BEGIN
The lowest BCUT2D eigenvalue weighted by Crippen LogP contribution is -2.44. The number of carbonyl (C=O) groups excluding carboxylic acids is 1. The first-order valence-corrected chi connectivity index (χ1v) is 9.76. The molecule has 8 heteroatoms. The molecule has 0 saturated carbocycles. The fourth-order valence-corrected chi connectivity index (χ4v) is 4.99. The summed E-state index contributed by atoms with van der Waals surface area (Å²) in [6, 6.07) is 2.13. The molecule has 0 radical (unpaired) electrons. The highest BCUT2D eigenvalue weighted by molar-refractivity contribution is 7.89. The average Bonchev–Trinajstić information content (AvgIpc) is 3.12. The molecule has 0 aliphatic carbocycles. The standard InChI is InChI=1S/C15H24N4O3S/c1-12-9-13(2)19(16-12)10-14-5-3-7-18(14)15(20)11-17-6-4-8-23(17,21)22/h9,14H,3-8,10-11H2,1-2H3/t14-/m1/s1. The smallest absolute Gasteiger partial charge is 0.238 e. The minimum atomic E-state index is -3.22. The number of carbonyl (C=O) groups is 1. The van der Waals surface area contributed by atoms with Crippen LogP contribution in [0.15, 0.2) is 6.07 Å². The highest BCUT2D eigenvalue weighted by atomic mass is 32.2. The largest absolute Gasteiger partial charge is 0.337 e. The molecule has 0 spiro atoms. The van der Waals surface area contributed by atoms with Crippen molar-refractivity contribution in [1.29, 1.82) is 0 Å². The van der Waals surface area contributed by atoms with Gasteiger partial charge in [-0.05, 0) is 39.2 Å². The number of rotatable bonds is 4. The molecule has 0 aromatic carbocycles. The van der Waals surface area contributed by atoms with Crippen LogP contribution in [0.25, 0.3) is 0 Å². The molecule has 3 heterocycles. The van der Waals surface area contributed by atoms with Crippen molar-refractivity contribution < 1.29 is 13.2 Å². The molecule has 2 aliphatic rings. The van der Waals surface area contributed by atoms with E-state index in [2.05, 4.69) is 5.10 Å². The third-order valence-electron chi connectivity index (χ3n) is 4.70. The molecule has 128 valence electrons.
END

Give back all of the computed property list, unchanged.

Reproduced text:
The lowest BCUT2D eigenvalue weighted by Crippen LogP contribution is -2.44. The number of carbonyl (C=O) groups excluding carboxylic acids is 1. The first-order valence-corrected chi connectivity index (χ1v) is 9.76. The molecule has 8 heteroatoms. The molecule has 0 saturated carbocycles. The fourth-order valence-corrected chi connectivity index (χ4v) is 4.99. The summed E-state index contributed by atoms with van der Waals surface area (Å²) in [6, 6.07) is 2.13. The molecule has 0 radical (unpaired) electrons. The highest BCUT2D eigenvalue weighted by molar-refractivity contribution is 7.89. The average Bonchev–Trinajstić information content (AvgIpc) is 3.12. The molecule has 0 aliphatic carbocycles. The standard InChI is InChI=1S/C15H24N4O3S/c1-12-9-13(2)19(16-12)10-14-5-3-7-18(14)15(20)11-17-6-4-8-23(17,21)22/h9,14H,3-8,10-11H2,1-2H3/t14-/m1/s1. The smallest absolute Gasteiger partial charge is 0.238 e. The minimum atomic E-state index is -3.22. The number of carbonyl (C=O) groups is 1. The van der Waals surface area contributed by atoms with Crippen LogP contribution in [0.15, 0.2) is 6.07 Å². The highest BCUT2D eigenvalue weighted by atomic mass is 32.2. The largest absolute Gasteiger partial charge is 0.337 e. The molecule has 0 spiro atoms. The van der Waals surface area contributed by atoms with Crippen molar-refractivity contribution in [1.29, 1.82) is 0 Å². The van der Waals surface area contributed by atoms with Gasteiger partial charge in [-0.05, 0) is 39.2 Å². The number of rotatable bonds is 4. The molecule has 0 aromatic carbocycles. The van der Waals surface area contributed by atoms with Crippen LogP contribution in [0.25, 0.3) is 0 Å². The molecule has 3 heterocycles. The van der Waals surface area contributed by atoms with Crippen molar-refractivity contribution < 1.29 is 13.2 Å². The molecule has 2 aliphatic rings. The van der Waals surface area contributed by atoms with E-state index in [2.05, 4.69) is 5.10 Å². The third-order valence-electron chi connectivity index (χ3n) is 4.70. The molecule has 128 valence electrons.